Erez Marom tells the story behind this ominous photo of the sand 'reaching up' towards the mountains at Skagsanden beach in Norway. He calls this photo 'Torment.'
DPReview staffer Carey Rose has taken the Panasonic Leica DG 15mm F1.7 along for everything from a city-side boat ride to a bachelor party across the mountains. Find out how the little Leica fared.
Canon just unveiled the largest 12-ink printer on the market. The new imagePROGRAF PRO-6000 printer can make prints from 17 all the way up to 60 inches wide.
"Standing in one of the holiest places on earth, I felt uneasy," writes Wired's Jason Parham. "Most of my fellow visitors, I realized with a brief bloom of nausea, were taking selfies."
Christopher Nolan's Dunkirk has been receiving great reviews, but it's a challenge to see it in its full glory. This handy infographic reveals the aspect ratio chaos that is wrought as the industry retreats from film.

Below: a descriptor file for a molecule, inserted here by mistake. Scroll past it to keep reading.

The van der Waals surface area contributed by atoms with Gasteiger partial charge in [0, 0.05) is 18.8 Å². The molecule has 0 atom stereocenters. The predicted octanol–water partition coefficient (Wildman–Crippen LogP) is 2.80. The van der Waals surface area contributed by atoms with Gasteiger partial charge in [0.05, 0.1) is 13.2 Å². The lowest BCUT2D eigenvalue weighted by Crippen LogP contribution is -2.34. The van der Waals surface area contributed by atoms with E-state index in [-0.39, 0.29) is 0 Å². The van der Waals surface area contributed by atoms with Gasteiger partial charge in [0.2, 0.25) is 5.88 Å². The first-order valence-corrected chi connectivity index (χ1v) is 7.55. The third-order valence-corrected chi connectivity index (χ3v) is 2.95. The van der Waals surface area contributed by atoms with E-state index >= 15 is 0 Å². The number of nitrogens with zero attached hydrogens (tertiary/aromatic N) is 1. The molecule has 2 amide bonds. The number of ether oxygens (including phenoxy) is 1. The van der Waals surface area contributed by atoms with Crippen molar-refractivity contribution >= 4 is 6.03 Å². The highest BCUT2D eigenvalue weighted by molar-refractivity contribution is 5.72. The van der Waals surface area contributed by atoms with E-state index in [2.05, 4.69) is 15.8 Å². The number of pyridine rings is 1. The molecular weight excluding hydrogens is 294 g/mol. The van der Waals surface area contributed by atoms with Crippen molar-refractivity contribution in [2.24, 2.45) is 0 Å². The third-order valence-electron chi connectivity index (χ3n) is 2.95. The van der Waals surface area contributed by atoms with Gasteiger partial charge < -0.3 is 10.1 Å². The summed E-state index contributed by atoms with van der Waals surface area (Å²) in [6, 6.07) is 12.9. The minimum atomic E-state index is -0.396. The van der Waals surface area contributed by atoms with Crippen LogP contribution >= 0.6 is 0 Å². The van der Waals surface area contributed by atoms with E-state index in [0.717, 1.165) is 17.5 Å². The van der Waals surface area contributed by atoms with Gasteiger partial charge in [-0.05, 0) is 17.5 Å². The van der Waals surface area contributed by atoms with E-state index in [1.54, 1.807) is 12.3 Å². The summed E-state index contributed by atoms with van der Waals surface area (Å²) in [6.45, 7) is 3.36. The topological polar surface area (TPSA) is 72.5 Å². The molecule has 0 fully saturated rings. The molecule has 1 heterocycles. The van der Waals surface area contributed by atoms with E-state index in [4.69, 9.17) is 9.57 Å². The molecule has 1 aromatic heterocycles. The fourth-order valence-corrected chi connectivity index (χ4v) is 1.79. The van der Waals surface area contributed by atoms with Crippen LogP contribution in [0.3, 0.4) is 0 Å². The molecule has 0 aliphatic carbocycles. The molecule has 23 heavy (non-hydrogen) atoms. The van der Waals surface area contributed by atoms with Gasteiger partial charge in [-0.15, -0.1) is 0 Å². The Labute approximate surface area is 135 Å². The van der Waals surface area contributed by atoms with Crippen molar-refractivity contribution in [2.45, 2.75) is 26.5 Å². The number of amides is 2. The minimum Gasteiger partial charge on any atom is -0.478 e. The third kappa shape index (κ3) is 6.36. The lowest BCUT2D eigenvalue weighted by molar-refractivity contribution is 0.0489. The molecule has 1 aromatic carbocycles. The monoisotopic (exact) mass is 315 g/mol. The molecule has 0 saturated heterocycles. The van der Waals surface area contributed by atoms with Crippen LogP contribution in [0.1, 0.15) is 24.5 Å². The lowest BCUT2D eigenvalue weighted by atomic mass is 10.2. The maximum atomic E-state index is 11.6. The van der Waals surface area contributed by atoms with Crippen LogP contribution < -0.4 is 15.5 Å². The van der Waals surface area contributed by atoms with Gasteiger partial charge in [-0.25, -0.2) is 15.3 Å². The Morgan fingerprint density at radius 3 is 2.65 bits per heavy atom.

Anti-bullying organization Ditch the Label's Annual Bullying Survey 2017 reveals yet again that Instagram, more so than any other social network, has a the worst effect on youth mental health.
It's been a crazy day for innovative patent news. Apparently Sony is thinking of developing a medium format curved sensor camera.
An update to the Silkypix Raw converter fixes some bugs and adds support for several popular new cameras.
This crazy custom-built underwater camera shoots 8x10 large format film. It's supposedly "the first successful underwater 8x10 ever made," and it can be yours for $5,800... plus shipping.
Blackmagic just reveled a new accessory for their Cintel Film Scanner. The Cintel Audio and KeyKode Reader can capture KeyKode data and high-quality audio from film in real-time as it is being scanned.